(i)the concentration of ammonia does not exceed 20 parts per million and the concentration of carbon dioxide does not exceed 3000 parts per million, when measured at the level of the chickens’ heads;

(ii)when the outside temperature measured in the shade exceeds 30ºC, the inside temperature does not exceed the outside temperature by more than 3ºC; and

(iii)when the outside temperature is below 10ºC, the average relative humidity measured inside the house during a continuous period of 48 hours does not exceed 70%.

Feed and water

6.—(1) Drinkers must be positioned and maintained in such a way that spillage is minimised.

(2) Feed must be either continuously available or meal fed.

(3) Feed must not be withdrawn from the chickens more than 12 hours before the expected slaughter time.


7.  All chickens must have permanent access to litter.

Ventilation and heating

8.  Ventilation must be sufficient to avoid overheating and, in combination with heating systems, must be sufficient to remove excessive moisture.


9.  In all houses—

(a)the sound level must be minimised; and

(b)ventilation fans, feeding machinery or other equipment must be constructed, placed, operated and maintained in such a way that they cause the least possible amount of noise.


10.—(1) All houses must have lighting with an intensity of at least 20 lux during the lighting periods, measured at bird eye level and illuminating at least 80% of the usable area.

(2) A temporary reduction from that lighting level is permitted where necessary following veterinary advice.

(3) Within 7 days from the time when the chickens are placed in the house and until 3 days before the expected time of slaughter, the lighting must follow a 24-hour rhythm and include periods of darkness lasting at least 6 hours in total, with at least one uninterrupted period of darkness of at least 4 hours, excluding dimming periods.


11.—(1) A keeper must ensure that all chickens kept on the holding are inspected at least twice a day.

(2) Special attention must be paid to signs indicating a reduced level of animal health or welfare.

(3) Chickens that are seriously injured or show evident signs of health disorder (including those having difficulties in walking, severe ascites or severe malformations), and are likely to suffer, must receive appropriate treatment or be culled immediately.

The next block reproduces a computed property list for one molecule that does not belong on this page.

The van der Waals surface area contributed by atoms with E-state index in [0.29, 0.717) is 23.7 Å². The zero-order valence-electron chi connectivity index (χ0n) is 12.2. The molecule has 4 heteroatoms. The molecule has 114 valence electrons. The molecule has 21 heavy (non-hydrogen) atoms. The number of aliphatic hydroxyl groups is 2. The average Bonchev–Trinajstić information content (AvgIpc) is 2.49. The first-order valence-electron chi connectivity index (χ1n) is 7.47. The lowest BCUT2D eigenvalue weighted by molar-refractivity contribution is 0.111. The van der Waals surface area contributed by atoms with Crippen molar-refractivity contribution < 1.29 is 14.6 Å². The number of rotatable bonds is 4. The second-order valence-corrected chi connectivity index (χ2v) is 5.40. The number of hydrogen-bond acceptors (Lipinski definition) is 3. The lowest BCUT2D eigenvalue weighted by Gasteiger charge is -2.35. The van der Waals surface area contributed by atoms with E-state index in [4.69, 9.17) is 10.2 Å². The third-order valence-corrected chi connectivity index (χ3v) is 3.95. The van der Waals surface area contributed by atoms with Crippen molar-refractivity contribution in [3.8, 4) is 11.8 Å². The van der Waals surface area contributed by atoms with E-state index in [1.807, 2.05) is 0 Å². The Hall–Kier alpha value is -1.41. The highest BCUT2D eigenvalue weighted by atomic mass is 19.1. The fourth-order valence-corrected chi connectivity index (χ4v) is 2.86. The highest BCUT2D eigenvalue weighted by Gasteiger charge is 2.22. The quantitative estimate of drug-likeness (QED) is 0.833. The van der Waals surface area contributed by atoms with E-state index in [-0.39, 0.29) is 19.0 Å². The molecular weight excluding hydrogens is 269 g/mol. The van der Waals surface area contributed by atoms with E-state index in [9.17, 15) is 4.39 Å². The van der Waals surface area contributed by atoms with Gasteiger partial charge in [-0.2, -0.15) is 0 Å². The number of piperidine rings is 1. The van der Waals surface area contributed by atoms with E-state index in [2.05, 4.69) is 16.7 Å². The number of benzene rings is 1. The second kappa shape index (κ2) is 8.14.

Cleaning and disinfection

12.  After the final depopulation of a house and before a new flock is introduced—

(a)any part of a house, and any equipment or utensil, which has been in contact with chickens must be thoroughly cleaned and disinfected; and

(b)all litter must be removed and clean litter provided.

Record keeping

13.—(1) The keeper must maintain, for each house in which chickens are kept, a record of—

(a)the number of chickens introduced;

(b)the usable area;

(c)the hybrid or breed of the chickens (if known);

(d)the number of chickens found dead, with an indication of the causes (if known), as well as the number of chickens culled with cause, on each inspection; and

(e)the number of chickens remaining in the flock following the removal of chickens for sale or slaughter.

(2) The record must be retained for at least 3 years.

PART 3Monitoring and follow-up at the slaughterhouse

Food chain information and chickens dead on arrival

14.—(1) For the purposes of Section III (food chain information) of Annex II to Regulation 853/2004, the daily mortality rate and cumulative daily mortality rate and the hybrid or breed of chickens from a flock with a stocking density in excess of 33 kilograms per m2 of usable area is treated as relevant food safety information.

(2) A food business operator operating a slaughterhouse must—

(a)under the supervision of the official veterinarian, record the number of chickens from such a flock that are dead on arrival at the slaughterhouse; and

(b)provide that information on request to the official veterinarian.

Identification of poor welfare conditions and follow-up

15.—(1) An official veterinarian conducting controls under Regulation 854/2004 in relation to chickens must evaluate the results of the post-mortem inspection to identify possible indications of poor animal welfare conditions in the holding or house of origin.

(2) If the mortality rate of the chickens or the results of the post-mortem inspection are consistent with poor animal welfare conditions, the official veterinarian must communicate the data to the keeper of those chickens and to the Scottish Ministers without delay.


O.J. No. L 31, 1.2.2002, p.1, last amended by Council Regulation (EC) No. 596/2009 (O.J. No. L 188, 18.7.2009, p.14).


O.J. No. L 226, 25.6.2004, p.22 (corrected version); last amended by Commission Regulation (EU) No. 558/2010 (O.J. No. L 159, 25.6.2010, p.18).


O.J. No. L 226, 25.6.2004, p.83 (corrected version); last amended by Commission Regulation (EC) No. 219/2009 (O.J. No. L 87, 31.3.2009, p.109).


O.J. No. L 182, 12.7.2007, p.19.